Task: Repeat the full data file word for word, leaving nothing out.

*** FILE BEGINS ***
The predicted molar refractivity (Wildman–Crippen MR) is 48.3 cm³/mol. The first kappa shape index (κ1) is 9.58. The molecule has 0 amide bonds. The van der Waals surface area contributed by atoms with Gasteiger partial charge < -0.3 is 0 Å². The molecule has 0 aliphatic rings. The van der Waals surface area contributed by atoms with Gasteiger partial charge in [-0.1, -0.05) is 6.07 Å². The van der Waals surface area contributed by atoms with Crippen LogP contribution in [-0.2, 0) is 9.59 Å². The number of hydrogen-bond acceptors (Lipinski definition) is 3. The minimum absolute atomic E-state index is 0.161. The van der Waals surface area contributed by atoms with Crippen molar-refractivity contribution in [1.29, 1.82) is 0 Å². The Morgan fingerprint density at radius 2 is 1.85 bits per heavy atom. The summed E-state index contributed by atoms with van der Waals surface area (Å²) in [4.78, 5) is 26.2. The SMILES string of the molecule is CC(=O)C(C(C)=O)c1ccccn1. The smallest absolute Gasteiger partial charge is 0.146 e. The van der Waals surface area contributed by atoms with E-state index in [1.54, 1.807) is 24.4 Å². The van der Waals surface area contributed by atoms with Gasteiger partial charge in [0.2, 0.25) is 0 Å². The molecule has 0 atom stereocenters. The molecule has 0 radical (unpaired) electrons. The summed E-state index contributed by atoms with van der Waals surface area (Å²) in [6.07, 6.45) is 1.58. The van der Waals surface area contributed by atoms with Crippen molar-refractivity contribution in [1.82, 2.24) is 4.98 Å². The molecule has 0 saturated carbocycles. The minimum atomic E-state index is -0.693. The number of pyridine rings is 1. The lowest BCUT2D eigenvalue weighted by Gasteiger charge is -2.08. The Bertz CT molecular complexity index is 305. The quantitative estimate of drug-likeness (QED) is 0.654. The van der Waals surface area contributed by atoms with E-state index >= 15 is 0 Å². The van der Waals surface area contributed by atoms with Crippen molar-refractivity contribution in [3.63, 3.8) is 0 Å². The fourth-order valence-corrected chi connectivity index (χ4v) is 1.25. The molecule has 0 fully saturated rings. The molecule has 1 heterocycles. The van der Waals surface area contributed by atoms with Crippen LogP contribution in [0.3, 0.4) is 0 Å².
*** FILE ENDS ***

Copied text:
The predicted molar refractivity (Wildman–Crippen MR) is 48.3 cm³/mol. The first kappa shape index (κ1) is 9.58. The molecule has 0 amide bonds. The van der Waals surface area contributed by atoms with Gasteiger partial charge < -0.3 is 0 Å². The molecule has 0 aliphatic rings. The van der Waals surface area contributed by atoms with Gasteiger partial charge in [-0.1, -0.05) is 6.07 Å². The van der Waals surface area contributed by atoms with Crippen LogP contribution in [-0.2, 0) is 9.59 Å². The number of hydrogen-bond acceptors (Lipinski definition) is 3. The minimum absolute atomic E-state index is 0.161. The van der Waals surface area contributed by atoms with Crippen molar-refractivity contribution in [1.29, 1.82) is 0 Å². The Morgan fingerprint density at radius 2 is 1.85 bits per heavy atom. The summed E-state index contributed by atoms with van der Waals surface area (Å²) in [4.78, 5) is 26.2. The SMILES string of the molecule is CC(=O)C(C(C)=O)c1ccccn1. The smallest absolute Gasteiger partial charge is 0.146 e. The van der Waals surface area contributed by atoms with E-state index in [1.54, 1.807) is 24.4 Å². The van der Waals surface area contributed by atoms with Gasteiger partial charge in [0.2, 0.25) is 0 Å². The molecule has 0 atom stereocenters. The molecule has 0 radical (unpaired) electrons. The summed E-state index contributed by atoms with van der Waals surface area (Å²) in [6.07, 6.45) is 1.58. The van der Waals surface area contributed by atoms with Crippen molar-refractivity contribution in [1.82, 2.24) is 4.98 Å². The molecule has 0 saturated carbocycles. The minimum atomic E-state index is -0.693. The number of pyridine rings is 1. The lowest BCUT2D eigenvalue weighted by Gasteiger charge is -2.08. The Bertz CT molecular complexity index is 305. The quantitative estimate of drug-likeness (QED) is 0.654. The van der Waals surface area contributed by atoms with E-state index >= 15 is 0 Å². The van der Waals surface area contributed by atoms with Crippen molar-refractivity contribution in [3.63, 3.8) is 0 Å². The fourth-order valence-corrected chi connectivity index (χ4v) is 1.25. The molecule has 0 fully saturated rings. The molecule has 1 heterocycles. The van der Waals surface area contributed by atoms with Crippen LogP contribution in [0.3, 0.4) is 0 Å².